Saturday, March 29, 2014

Book Cover Design with Liliana Sanches

The cover of a book should, essentially, be the icing on the cake. When browsing books, I look for a strong hook because I believe a good cover evokes anticipation to dive into the story. 

On the blog today is professional book designer Liliana Sanches of Princess of Shadows.

Cover design: Liliana Sanches
Liliana, tell us a little about how you came to be a book cover designer. Was it something you grew up dreaming of doing since you were young?
I didn’t exactly plan or dream to become a book cover designer. I have a master’s degree in graphic design, which is something a lot wider. but I’ve always been very passionate about communication and telling stories through a single image. I think when I started working in digital art, I ended up gravitating towards that and soon people became interested in my work because it spoke to them.  

Most authors are mystified about how designers work. What goes into your process when you design a book cover?
Graphic design, more than art, it’s a method. It includes the communication of an idea or concept that should be perceived by the viewer, and at the same time leave an imprint in order for him to adopt a certain behavior.
Cover design: Liliana Sanches
That said, when working on a book cover, it is of absolute importance for the designer to know as much about the story as possible (characters, setting, time frame, objects) to really have a grasp and feel of it as a whole, and also listening to the author about any ideas he may already have.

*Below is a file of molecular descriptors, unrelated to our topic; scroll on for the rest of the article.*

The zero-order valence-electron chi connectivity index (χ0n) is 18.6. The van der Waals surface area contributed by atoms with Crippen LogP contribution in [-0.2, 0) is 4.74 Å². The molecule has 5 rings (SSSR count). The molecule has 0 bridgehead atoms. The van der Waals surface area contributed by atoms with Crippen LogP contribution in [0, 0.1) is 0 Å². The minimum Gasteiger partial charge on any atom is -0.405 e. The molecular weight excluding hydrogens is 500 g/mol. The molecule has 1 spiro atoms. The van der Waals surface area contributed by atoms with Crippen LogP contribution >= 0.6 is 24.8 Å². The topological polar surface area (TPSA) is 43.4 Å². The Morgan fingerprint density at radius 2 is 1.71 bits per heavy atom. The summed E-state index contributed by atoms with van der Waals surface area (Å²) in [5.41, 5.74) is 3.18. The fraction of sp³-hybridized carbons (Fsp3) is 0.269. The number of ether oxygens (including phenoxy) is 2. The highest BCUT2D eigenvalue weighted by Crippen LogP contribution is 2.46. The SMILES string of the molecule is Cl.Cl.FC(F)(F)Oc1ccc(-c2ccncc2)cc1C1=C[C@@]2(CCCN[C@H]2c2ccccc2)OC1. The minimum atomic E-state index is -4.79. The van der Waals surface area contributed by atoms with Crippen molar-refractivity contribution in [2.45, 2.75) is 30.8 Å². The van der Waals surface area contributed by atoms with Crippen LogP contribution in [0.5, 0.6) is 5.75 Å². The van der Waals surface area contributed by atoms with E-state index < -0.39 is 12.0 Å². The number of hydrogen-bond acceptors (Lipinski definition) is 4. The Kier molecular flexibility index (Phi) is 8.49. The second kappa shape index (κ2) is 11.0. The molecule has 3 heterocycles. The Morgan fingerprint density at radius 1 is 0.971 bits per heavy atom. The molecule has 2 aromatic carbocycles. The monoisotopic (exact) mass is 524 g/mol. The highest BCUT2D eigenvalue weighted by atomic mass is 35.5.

I, personally, always try to keep in mind that I’m bringing someone else’s world to life, which is a huge responsibility; therefore, it should be respected above all else.

Have you always designed covers for indie authors, or did you previously work for traditional publishers?
I’ve worked for publishers as well. Unfortunately, in some cases I don’t get to work directly with the authors. 

Are there specific rewards for you that come from working directly with authors? Or specific difficulties in the process?
Cover design: Liliana Sanches
My relationship with the authors is extremely positive. In some cases we end up forming a bond that goes beyond work, which I’m very grateful for and it’s the best reward really. I’ve been working as a freelancer for around 8 years now and any of the (very few) less positive situations came from my own inexperience, but they were obviously used to my own advantage and made professionally stronger.

What do authors need to know to have the best outcome when working with a professional cover designer?
My best advice is choose someone who is qualified. Someone who has a good grasp of how visual communication works.

Nowadays anyone can download and play with Photoshop; however, a pretty image isn’t enough to making to the viewer interested and actually sell the book. A solid knowledge of subjects such as color/shape psychology, typography design, fine arts, and photography will make the difference between that “pretty image” and a book cover that will stay in people’s minds long after they’re away from it.